In the context of skin-friction, mass transfer, and heat transfer coefficients:
Increasing values of the magnetic parameter (M), Lewis number (Le), and Prandtl number were observed to diminish the skin-friction coefficient, while opposite effects were noted with elevated values of the porous medium parameter (K), thermophoresis parameter (Nt), Brownian motion parameter (Nb), and Biot number (Bi). An increment in Nusselt number with increasing Thermophoresis parameter (Nt), Brownian motion parameter (Nb), and Biot number (Bi), and a decrement with escalating Prandtl number (Pr) are documented. Furthermore, the Sherwood number is identified as an increasing function of Thermophoresis parameter (Nt) and Brownian motion parameter (Nb), yet a decreasing function of Lewis number (Le).
Table 1 presents a comparison of current Nusselt number results with those of Khan and Pop [11], Wang [12], and Gorla and Sidawi [13] for different values of Pr when M = K = Nb = Nt = 0 and Bi = 1000. Further discussions regarding the comparison of Nusselt and Sherwood number results with Khan and Pop [11] for varying values of Nb and Nt when Le = Pr=20 and $Bi \rightarrow \infty$ are unidentified, are illustrated in Table 2 and Table 3. From the aforementioned tables, it is inferred that not only are the present results in excellent alignment with existing studies but they also substantiate the efficacy of the implemented methodology.
Pr | Present Results | Khan and Pop [11] | Wang [12] | Gorla and Sidawi [13] |
0.07 | 0.06643821578 | 0.0663 | 0.0656 | 0.0656 |
0.20 | 0.16852206244 | 0.1691 | 0.1691 | 0.1691 |
0.70 | 0.44562215487 | 0.4539 | 0.5349 | 0.4539 |
2.00 | 0.90123326594 | 0.9114 | 0.9114 | 0.9114 |
7.00 | 1.88520014562 | 1.8954 | 1.8905 | 1.8954 |
20.0 | 3.34203362159 | 3.3539 | 3.3539 | 3.3539 |
Nb | Nt | Present Results | Khan and Pop [11] |
0.1 | 0.1 | 0.94221005487 | 0.9524 |
0.2 | 0.1 | 0.50555218845 | 0.5056 |
0.3 | 0.1 | 0.24663998744 | 0.2522 |
0.1 | 0.2 | 0.68200154489 | 0.6932 |
0.1 | 0.3 | 0.51302263408 | 0.5201 |
Nb | Nt | Present Results | Khan and Pop [11] |
0.1 | 0.1 | 2.12882154789 | 2.1294 |
0.2 | 0.1 | 2.37620154625 | 2.3819 |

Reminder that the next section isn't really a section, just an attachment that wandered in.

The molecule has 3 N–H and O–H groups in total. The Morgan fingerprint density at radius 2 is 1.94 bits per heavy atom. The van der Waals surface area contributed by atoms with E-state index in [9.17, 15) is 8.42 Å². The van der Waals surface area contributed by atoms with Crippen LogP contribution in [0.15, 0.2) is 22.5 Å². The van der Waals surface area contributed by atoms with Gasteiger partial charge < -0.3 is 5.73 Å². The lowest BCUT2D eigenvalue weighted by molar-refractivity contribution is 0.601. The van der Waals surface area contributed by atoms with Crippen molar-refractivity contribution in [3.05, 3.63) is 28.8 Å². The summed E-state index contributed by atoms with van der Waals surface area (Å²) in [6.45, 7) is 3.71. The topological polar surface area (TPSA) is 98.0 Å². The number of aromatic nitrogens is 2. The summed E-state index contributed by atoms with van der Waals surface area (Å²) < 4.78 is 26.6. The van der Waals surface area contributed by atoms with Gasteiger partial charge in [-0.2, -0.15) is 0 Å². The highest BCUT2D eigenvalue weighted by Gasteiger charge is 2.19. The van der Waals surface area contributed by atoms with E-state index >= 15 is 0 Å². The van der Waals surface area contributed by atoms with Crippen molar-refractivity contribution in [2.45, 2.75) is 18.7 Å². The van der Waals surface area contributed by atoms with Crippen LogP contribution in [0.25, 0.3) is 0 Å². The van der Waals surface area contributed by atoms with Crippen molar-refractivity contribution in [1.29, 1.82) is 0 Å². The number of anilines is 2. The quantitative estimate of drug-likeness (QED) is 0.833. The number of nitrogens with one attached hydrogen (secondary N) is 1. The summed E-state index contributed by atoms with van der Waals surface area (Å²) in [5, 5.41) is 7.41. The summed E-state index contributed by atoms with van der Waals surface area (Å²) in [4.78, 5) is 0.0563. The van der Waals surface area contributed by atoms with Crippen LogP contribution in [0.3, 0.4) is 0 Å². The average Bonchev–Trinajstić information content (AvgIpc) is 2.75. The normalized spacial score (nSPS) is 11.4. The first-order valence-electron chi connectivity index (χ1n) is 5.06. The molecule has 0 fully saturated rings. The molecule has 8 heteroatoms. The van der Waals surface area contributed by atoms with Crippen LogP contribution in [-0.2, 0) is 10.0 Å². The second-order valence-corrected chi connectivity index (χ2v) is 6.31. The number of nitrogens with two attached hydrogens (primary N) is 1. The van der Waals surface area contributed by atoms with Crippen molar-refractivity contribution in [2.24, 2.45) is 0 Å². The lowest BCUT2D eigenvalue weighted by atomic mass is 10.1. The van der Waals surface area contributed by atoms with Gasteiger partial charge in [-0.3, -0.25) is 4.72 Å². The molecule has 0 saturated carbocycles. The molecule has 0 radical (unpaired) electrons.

0.3 | 0.1 | 2.41002154872 | 2.4100 |
0.1 | 0.2 | 2.26920154862 | 2.2740 |
0.1 | 0.3 | 2.52031457867 | 2.5286 |
5. Conclusions
An exhaustive numerical parametric investigation was conducted to elucidate the numerical interpretations of a category of nonlinear equations, aiming to delineate the solution details and to offer an in-depth analysis concerning the influence of various factors, notably the nanofluid properties and other relevant parameters, upon flow variables. The insights derived from these findings have been cogently visualised through graphical representations, facilitating a lucid and insightful comprehension of the elements involved in this study. The numerical examination of the boundary layer viscous flow and heat transfer of a non-Newtonian nanofluid over a non-linearly stretching sheet, in the presence of variable viscosity and convective boundary condition effects, was performed, revealing the following results:
•An augmentation in the magnetic parameter (M) was associated with a reduction in the velocity profile, attributable to the Lorentz force.
•Elevations in the Brownian motion parameter (Nb) and the thermophoresis parameter (Nt) were corresponded with increases in both temperature and concentration profiles.
•An increment in the Lewis number (Le) was linked with a decrease in concentration.
It was discerned that the outcomes derived from the current investigation were in congruence with previous works executed by Khan and Pop [11], Wang [12], and Gorla and Sidawi [13].
Future Research Directions:
The FEM, utilised in this investigation, is earmarked for prospective use in forthcoming research, attributed to its pronounced efficacy in solving both linear and nonlinear partial, as well as ordinary differential equations in various domains including physics and mechanical engineering. The results procured are discerned to possess a greater accuracy than those derived through alternative numerical methodologies. The FEM is presently leveraged by mechanical engineers to unravel intricate issues. Ensuing research endeavours ought to scrutinise the properties of nanofluid flow to forge a more comprehensive understanding of transport phenomena, temperature profiles, and concentration profiles.
The data used to support the findings of this study are available from the corresponding author upon request.
The authors declare no conflict of interest.